Pheu Thai won't make quorum for election bill that favours small parties

Pheu Thai won't make quorum for election bill that favours small parties

Representatives and senators discuss election bills on June 9. (Photo: Parliament)
Representatives and senators discuss election bills on June 9. (Photo: Parliament)

The opposition-core Pheu Thai Party will not help make a quorum for the joint sitting of representatives and senators on Monday to vote on an election bill that would provide small political parties with the chance to win list-MP seats.

Pheu Thai MP for Bangkok and spokeswoman Theerarat Samretwanit said on Sunday that Pheu Thai MPs would voice their opposition to the bill's provision to calculate the numbers of list MPs for political parties by dividing all votes for list MPs by 500.

After the deliberation, Pheu Thai MPs would not confirm their presence to make a quorum for the vote on the bill, she said. The party has 133 MPs.

Ms Theerarat said if a vote is held on Monday and the bill is dropped, there will be no election law, just a political vacuum. If the House is dissolved, the present government can assume a caretaker role for a long time, she said.

On Friday parliament president Chuan Leekpai called a special joint meeting of MPs and senators to be held on Monday, the last chance for lawmakers to review the amendment of the election bill that supports the use of the number 500 as the divisor in calculating party-list seats.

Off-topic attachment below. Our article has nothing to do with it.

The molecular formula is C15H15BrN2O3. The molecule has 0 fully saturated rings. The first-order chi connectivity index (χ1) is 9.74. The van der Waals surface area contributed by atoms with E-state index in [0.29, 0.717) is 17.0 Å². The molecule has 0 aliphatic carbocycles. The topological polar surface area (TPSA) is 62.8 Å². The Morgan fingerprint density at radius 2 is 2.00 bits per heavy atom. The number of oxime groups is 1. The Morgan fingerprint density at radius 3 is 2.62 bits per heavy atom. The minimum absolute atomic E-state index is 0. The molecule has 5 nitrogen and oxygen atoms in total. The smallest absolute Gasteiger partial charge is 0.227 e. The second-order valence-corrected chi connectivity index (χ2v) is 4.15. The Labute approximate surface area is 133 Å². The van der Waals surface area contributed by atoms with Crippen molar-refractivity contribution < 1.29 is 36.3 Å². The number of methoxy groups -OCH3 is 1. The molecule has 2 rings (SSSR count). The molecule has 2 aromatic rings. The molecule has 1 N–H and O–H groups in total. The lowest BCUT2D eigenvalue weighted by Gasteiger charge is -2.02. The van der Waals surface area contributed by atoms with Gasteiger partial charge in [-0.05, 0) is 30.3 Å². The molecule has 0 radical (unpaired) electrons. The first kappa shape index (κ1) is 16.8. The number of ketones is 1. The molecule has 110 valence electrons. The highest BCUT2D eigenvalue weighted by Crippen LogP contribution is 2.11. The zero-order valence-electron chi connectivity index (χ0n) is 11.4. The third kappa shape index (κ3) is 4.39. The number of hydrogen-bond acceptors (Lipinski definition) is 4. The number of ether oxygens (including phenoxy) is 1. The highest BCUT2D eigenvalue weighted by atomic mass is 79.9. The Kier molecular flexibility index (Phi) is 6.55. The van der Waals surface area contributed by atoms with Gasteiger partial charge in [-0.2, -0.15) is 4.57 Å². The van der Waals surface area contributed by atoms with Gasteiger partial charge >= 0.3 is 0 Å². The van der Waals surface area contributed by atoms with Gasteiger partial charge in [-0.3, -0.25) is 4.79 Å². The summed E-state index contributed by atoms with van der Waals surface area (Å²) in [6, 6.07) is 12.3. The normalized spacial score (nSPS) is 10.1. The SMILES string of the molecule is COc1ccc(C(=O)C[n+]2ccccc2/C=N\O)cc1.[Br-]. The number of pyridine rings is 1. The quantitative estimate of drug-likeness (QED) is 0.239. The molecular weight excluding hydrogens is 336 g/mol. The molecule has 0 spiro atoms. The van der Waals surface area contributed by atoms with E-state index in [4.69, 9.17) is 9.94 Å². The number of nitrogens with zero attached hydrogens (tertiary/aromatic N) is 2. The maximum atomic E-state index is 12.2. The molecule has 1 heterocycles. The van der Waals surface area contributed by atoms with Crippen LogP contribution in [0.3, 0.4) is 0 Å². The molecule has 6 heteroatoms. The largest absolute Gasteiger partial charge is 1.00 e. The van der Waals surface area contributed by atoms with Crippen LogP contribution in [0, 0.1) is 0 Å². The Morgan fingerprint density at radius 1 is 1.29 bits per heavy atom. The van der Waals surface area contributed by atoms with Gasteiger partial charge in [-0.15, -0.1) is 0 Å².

The 500 divisor would give chances for small parties to win list MP seats because the minimum number of votes to win a list MP seat would be much smaller than with the 100 divisor in the original version of the bill.

Monday was the 180-day deadline for the bill to be passed.

If the bill is not endorsed within the 180-day deadline as required by the charter, the original version, sponsored by the cabinet and drafted by the Election Commission, will be considered approved by parliament. The original draft proposed the 100 divisor.


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